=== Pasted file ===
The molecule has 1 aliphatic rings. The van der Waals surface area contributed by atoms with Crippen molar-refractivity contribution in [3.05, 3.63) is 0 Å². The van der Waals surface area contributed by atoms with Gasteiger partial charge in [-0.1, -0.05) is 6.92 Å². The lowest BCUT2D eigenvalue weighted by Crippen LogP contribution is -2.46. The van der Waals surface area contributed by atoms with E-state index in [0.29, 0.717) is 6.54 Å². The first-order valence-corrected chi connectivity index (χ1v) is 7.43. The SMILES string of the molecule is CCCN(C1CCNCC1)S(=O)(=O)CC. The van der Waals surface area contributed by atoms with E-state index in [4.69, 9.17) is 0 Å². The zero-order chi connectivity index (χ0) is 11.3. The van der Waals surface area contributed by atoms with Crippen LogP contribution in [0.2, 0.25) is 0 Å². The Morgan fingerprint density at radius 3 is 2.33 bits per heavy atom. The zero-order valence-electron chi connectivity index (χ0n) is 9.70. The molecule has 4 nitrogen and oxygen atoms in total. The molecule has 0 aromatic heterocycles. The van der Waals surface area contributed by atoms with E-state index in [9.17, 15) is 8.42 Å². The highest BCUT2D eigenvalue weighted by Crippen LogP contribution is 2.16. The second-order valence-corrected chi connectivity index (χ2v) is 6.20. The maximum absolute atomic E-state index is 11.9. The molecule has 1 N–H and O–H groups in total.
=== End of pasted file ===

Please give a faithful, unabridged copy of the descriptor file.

The molecule has 1 aliphatic rings. The van der Waals surface area contributed by atoms with Crippen molar-refractivity contribution in [3.05, 3.63) is 0 Å². The van der Waals surface area contributed by atoms with Gasteiger partial charge in [-0.1, -0.05) is 6.92 Å². The lowest BCUT2D eigenvalue weighted by Crippen LogP contribution is -2.46. The van der Waals surface area contributed by atoms with E-state index in [0.29, 0.717) is 6.54 Å². The first-order valence-corrected chi connectivity index (χ1v) is 7.43. The SMILES string of the molecule is CCCN(C1CCNCC1)S(=O)(=O)CC. The van der Waals surface area contributed by atoms with E-state index in [4.69, 9.17) is 0 Å². The zero-order chi connectivity index (χ0) is 11.3. The van der Waals surface area contributed by atoms with Crippen LogP contribution in [0.2, 0.25) is 0 Å². The Morgan fingerprint density at radius 3 is 2.33 bits per heavy atom. The zero-order valence-electron chi connectivity index (χ0n) is 9.70. The molecule has 4 nitrogen and oxygen atoms in total. The molecule has 0 aromatic heterocycles. The van der Waals surface area contributed by atoms with E-state index in [9.17, 15) is 8.42 Å². The highest BCUT2D eigenvalue weighted by Crippen LogP contribution is 2.16. The second-order valence-corrected chi connectivity index (χ2v) is 6.20. The maximum absolute atomic E-state index is 11.9. The molecule has 1 N–H and O–H groups in total.